The Pentagon declared “Threatcon Delta” Tuesday for U.S. forces around the world. What does that mean?
“Threatcon” is short for “terrorist threat condition.” The Threatcon system outlines the security measures to be taken by U.S. military facilities and personnel when threatened by a terrorist attack. Although the entire military is currently under the same Threatcon level, that isn’t always the case. Different locations can have different Threatcon levels. [Correction, 9/13/2001: Recently, the Defense Department changed the official term from “threat condition” to “force protection condition.”]
There are five terrorist threat conditions:
Threatcon Normal warrants only a routine security posture.
Threatcon Alpha means the threat of terrorist attack is low. There are nonspecific threats of terrorist activity of unpredictable nature and extent. Personnel should be suspicious and inquisitive about strangers, particularly those carrying suitcases or containers, and they should be alert for unidentified vehicles and abandoned parcels or suitcases. Buildings, rooms, and storage areas not in regular use should be secured. Spot checks on vehicles entering the area are increased, and access points for vehicles and personnel are limited. Also, measures from higher threat conditions may be implemented. Threatcon Alpha may be maintained indefinitely.
Threatcon Bravo means there is a medium threat of terrorist attack, though no particular threat has been identified. In addition to the measures taken under Threatcon Alpha, these steps should be taken, among others: Personnel who implement anti-terrorist contingency plans will be on call. Cars and other objects are kept at least 25 meters from buildings. The interior and exterior of buildings are frequently inspected for suspicious packages. All mail is thoroughly examined for letter bombs or parcel bombs. Visitors are physically inspected, and so are a percentage of their suitcases and other parcels. Random patrols check vehicles, people, and buildings.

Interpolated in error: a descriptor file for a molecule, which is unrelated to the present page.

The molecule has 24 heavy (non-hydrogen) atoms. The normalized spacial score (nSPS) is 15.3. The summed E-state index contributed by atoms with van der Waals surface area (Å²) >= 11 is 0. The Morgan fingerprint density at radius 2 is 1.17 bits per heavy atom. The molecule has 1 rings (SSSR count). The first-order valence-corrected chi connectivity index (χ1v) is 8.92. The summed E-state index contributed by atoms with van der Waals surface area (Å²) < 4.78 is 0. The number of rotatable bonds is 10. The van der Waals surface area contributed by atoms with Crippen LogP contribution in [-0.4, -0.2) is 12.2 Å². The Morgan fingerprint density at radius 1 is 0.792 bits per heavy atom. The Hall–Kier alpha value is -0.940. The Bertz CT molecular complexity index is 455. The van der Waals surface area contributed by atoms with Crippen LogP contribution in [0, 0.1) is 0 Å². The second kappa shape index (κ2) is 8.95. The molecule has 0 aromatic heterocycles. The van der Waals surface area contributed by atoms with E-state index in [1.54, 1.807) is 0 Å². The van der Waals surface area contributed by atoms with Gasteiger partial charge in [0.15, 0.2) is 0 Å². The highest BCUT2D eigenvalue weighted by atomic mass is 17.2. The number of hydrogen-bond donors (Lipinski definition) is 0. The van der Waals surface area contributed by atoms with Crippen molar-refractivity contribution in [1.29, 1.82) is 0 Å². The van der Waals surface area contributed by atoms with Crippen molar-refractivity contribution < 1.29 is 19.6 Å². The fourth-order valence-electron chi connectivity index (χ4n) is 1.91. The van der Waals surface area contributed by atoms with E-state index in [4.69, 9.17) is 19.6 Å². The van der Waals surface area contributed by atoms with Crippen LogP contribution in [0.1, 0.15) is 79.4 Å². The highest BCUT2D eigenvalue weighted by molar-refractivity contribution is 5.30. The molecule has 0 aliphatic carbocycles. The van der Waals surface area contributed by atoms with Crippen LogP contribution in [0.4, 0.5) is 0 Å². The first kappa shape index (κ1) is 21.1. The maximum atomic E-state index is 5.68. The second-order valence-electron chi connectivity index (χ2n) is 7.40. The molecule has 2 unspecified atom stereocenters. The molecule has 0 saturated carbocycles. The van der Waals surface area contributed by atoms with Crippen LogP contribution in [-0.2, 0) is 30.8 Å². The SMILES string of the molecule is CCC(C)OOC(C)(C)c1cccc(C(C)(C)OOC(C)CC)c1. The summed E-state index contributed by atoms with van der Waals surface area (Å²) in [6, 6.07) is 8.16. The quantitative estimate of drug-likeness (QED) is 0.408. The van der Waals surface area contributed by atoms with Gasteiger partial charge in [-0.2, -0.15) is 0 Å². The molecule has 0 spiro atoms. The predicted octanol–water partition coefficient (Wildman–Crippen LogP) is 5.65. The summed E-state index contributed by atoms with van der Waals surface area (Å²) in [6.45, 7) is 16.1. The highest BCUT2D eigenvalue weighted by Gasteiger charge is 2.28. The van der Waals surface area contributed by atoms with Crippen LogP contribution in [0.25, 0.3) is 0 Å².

Threatcon Charlie means that a terrorist incident has occurred or that intelligence indicates that a terrorist action is imminent. These additional measures are taken, among others: All personnel responsible for implementing anti-terrorist plans are on duty. Access points are limited to the absolute minimum. All vehicles are searched at entry. Guards are issued weapons, and patrolling is increased. Barriers and obstacles are erected to control traffic flow, and vehicles are parked at a centralized location away from sensitive buildings.
Threatcon Delta means a terrorist attack has occurred in the immediate area or that intelligence indicates that an attack against a specific location is likely. Normally, Threatcon Delta is declared as a localized warning (though not in this case). Among the additional measures taken: More guards are placed on duty, all vehicles on the military installation are identified, and all personnel must be positively identified. All suitcases, briefcases, and packages brought into the installation are searched. Local authorities are consulted about closing roads and facilities that might make sites more vulnerable to terrorist attack.
Bonus Explainer: How does the Threatcon system differ from the Defcon system?
“Defcon” stands for the whole military’s “defense readiness condition.” Defcon 5 means “normal readiness,” and Defcon 1 means “maximum readiness.” The Washington Post reported that President Bush authorized the military to declare Defcon 3, which means “an increase in force readiness above that required for normal readiness.”
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